The fourteen-day movement is driven by a spring barrel. It is regulated by an anchor escapement in combination with a pendulum hung on silk. The movement has a pull quarter repeat on two bells. The white enamelled dial features Roman numerals for the hours and an outer ring indicating the minutes in Arabic numerals. The openwork hour and minute hands are made of gilt bronze. The clock is signed in the centre: “Gallois à Paris”. The enamel is signed and dated on the reverse “Decla •1746•”.
With its asymmetric leaf motifs, this small Louis XV Cartel d’Alcove is a quintessential example of French Rococo. The case incorporates stylised acanthus leaf shapes. A comparable example, published in Encyclopédie de la Pendule Française van Pierre Kjelberg on page 95, image E, bears a signature on the bronze by Saint Germain. From this, it can be concluded that the bronze case of this Cartel clock should also be by the hand of Jean-Joseph de Saint-Germain (Paris 1719-1791).
Jean-Joseph de Saint-Germain was probably the most renowned Parisian of the mid 18th century. Active as of 1742, he didn’t become a master craftsman until July 1748. He became famous for his many clock and cartel cases, such as his Diana the Huntress (an example is in the Louvre Museum), the clock supported by two Chinamen (a similar example is in the Musée des Arts décoratifs in Lyon), as well as several clocks based on animal themes, including elephant and rhinoceros clocks (an example in the Louvre Museum). In the early 1760’s he played an important role in the renewal of the French decorative arts and the development of the Neo-classical style, an important example of which may be seen in his Genius of Denmark clock, made for Frederic V and based on a model by Augustin Pajou (1765, in the Amalienborg Palace, Copenhagen). Saint-Germain also made several clocks inspired by the theme of Learning, or Study, based on a model by Louis-Félix de La Rue (examples in the Louvre Museum, the Gulbenkian Foundation, Lisbon, and the Metropolitan Museum in New York). Along with his clock cases, Saint-Germain also made bronze furniture mounts, such as fire dogs, wall lights, and candelabra. His entire body of work bears witness to his remarkable skills as a chaser and bronzeworker, as well as to his extraordinary creativity. He retired in 1776.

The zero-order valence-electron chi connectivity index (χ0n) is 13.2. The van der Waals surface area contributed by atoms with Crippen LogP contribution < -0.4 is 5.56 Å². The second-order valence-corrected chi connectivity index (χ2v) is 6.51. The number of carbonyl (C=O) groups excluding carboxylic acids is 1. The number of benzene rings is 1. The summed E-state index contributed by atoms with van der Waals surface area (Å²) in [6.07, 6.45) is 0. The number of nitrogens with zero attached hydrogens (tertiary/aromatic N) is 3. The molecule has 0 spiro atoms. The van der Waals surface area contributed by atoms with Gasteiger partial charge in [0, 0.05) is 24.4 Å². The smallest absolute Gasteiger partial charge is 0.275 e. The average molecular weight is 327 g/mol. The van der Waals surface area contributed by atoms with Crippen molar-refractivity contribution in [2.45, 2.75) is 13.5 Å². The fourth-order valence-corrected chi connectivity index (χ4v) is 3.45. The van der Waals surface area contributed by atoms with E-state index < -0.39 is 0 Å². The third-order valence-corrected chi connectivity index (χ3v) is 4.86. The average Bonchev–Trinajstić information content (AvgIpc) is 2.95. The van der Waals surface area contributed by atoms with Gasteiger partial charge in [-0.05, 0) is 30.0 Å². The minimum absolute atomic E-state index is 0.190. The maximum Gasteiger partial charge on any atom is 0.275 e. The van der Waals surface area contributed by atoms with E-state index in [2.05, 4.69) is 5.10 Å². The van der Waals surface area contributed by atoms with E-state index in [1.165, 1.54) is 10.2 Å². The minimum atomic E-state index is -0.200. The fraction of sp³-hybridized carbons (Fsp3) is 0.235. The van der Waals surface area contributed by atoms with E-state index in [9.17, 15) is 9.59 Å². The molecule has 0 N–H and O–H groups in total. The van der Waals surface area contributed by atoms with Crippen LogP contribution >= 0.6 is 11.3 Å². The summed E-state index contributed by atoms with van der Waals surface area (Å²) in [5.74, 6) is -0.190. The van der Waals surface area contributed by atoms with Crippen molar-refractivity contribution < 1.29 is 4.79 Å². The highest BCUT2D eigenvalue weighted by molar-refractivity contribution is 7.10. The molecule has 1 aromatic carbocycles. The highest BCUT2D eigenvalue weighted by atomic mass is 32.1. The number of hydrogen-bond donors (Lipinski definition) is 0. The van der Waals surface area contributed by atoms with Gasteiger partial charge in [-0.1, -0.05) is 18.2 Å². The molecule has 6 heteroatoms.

Private collection, Amsterdam
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